Random Wednesday: Thanks for Stuff

Things I’m thankful for.

Well let’s make this obvious shall we…

I’m thankful that I don’t have to work tomorrow.

Now Jessica, you are suppose to write about things you are thankful for like family, friends, good health, or maybe some goals you accomplished and other good things that have happened.

And I bet you want me to go on Facebook and find some artsy picture with inspirational text layered over about thanking one another and love and what not?

Well, no. It’s not about the picture. It’s about the message.

How’s this?

No. I don’t think this is a “thankful” message.

Oh. You know, I would still be cool if we just settled on the “I’m thankful I don’t have to work tomorrow” thing.

You’re missing the point of this post.

I’m thankful Doctor Who is on Netflix?

What about being thankful for your family?

I’ll be thankful the year I don’t have to lie to my mother-in-law what time dinner is so she shows up on time.

OH MY GOD MINE TOO!

Really?

Really.

Heh…mother-in-laws. Let’s all be thankful for little white lies that get things done.

Deal.

Here is to my post! -raises glass- Let’s all be thankful this year for getting shit done! Except for work…since I don’t have to work tomorrow.

Cheers.

Cheers.

And here’s to my other ladies who are thankful for stuff:

Jessica Jarman

Bronwyn Green

Kellie St. James

 

Random Wednesday: Mistakes From My First Manuscript – How I’ve Grown as a Writer

I’ve made mistakes. I’m sure I have. There is no question in my mind, my first manuscript is littered with them. But, I don’t know what they are…yet. Because I haven’t gotten over the hurdles that are simply part of the process. To answer the question, “How have I grown as a writer?” the answer is, “I’m not so sure on my actual writing but my habits are what I’ve learned that make a big difference.”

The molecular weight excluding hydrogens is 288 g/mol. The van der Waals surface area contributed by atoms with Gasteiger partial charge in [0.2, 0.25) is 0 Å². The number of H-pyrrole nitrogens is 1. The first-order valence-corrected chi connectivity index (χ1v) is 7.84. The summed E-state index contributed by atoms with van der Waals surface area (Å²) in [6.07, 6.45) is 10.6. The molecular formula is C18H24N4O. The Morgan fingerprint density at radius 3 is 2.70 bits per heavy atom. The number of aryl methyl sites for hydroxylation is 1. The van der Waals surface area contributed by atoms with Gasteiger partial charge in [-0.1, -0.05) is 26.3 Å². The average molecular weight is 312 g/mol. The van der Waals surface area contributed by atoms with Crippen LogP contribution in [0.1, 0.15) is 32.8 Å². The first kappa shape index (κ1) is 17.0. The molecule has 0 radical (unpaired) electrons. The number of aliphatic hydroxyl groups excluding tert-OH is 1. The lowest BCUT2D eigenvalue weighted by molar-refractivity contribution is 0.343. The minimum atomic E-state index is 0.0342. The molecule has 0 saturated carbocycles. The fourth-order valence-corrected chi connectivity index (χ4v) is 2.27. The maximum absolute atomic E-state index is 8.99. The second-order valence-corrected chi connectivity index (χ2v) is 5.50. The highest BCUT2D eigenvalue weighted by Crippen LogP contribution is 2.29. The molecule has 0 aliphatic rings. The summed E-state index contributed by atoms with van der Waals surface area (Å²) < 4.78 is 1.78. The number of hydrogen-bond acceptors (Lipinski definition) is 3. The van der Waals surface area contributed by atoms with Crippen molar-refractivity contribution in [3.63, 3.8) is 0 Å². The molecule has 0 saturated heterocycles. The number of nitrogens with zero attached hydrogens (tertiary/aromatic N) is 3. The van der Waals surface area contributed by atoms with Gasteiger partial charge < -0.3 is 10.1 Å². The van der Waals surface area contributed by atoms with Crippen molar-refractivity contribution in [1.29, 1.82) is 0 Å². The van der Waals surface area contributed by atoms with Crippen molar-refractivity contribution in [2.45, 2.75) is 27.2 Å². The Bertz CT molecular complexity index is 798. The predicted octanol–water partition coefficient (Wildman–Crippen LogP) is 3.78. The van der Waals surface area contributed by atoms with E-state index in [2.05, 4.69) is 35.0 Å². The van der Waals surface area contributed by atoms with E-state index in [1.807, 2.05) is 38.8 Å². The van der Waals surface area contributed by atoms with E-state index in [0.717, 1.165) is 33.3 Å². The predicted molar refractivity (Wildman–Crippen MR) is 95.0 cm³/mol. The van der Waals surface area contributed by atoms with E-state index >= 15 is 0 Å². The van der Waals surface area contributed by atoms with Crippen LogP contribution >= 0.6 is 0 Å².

I’m my own worst enemy. I can re-outline, rewrite, re-evaluate, re-plan, rewrite again, re-research, and then rewrite again. I can send out to beta readers, I can stare at the same page for hours, I can find excuses not to write or approach my own self made impending doom and edit more.

I guess you can say when it comes to writing, the biggest asshole is me. I create my own grief to achieve a “possible” reward that even I’m pessimistic in obtaining. I’ve got a manuscript I think is a little too short, a story that may be slightly too dull, and a rejection list that is a bit too “Thanks but, no thanks.”

Where then, have I grown as a writer?

I look at my peers and the success they achieved through hard work.

I look at my finished manuscript.

I look at my beta readers who say “Yes! Keep going!”

I look at how I typed “thing” instead of “think” for the millionth time.

I look at my list of agents who I’ve submitted to.

And I look at the uphill battle of coming up with a concept, executing the concept to a manuscript, smashing that lump of coal to a pawn shop diamond with editing, and submitting to agents while all the giant ass boulders of self doubt come rolling down to knock me off my little Writing Goals Hill, to which say…

Suck it self doubt.

There will always be room for improvement. Always. And I accept this first manuscript might not make it anywhere. I’m actually okay with that. This is why I’m now working on a second. I’m going to keep practicing, learning, growing, and one day I’ll hopefully reach my goals of being published. Until then, it really doesn’t matter. I know, now, that I can write a novel and if I can do it once, I can do it again and again and again. Even if no one but my beta readers read them. It doesn’t really matter to me.

Because right or wrong. I’m happy when I’m writing. No one is obligated to enjoy my work, it’s my work and it makes me happy. Now I can tell my asshole self to shut the hell up but, published or not, I’ve been able to do something extraordinary. I’m now not afraid of writing but, really rather proud of it. This is how I’ve grown as a writer.

Please read my other fantastic friends:

Jessica Jarman

Kayleigh Jones

Bronwyn Green

Gwendolyn Cease

Kris “Honey Badger” Norris

Random Wednesday: My “Favorite” Things About Social Media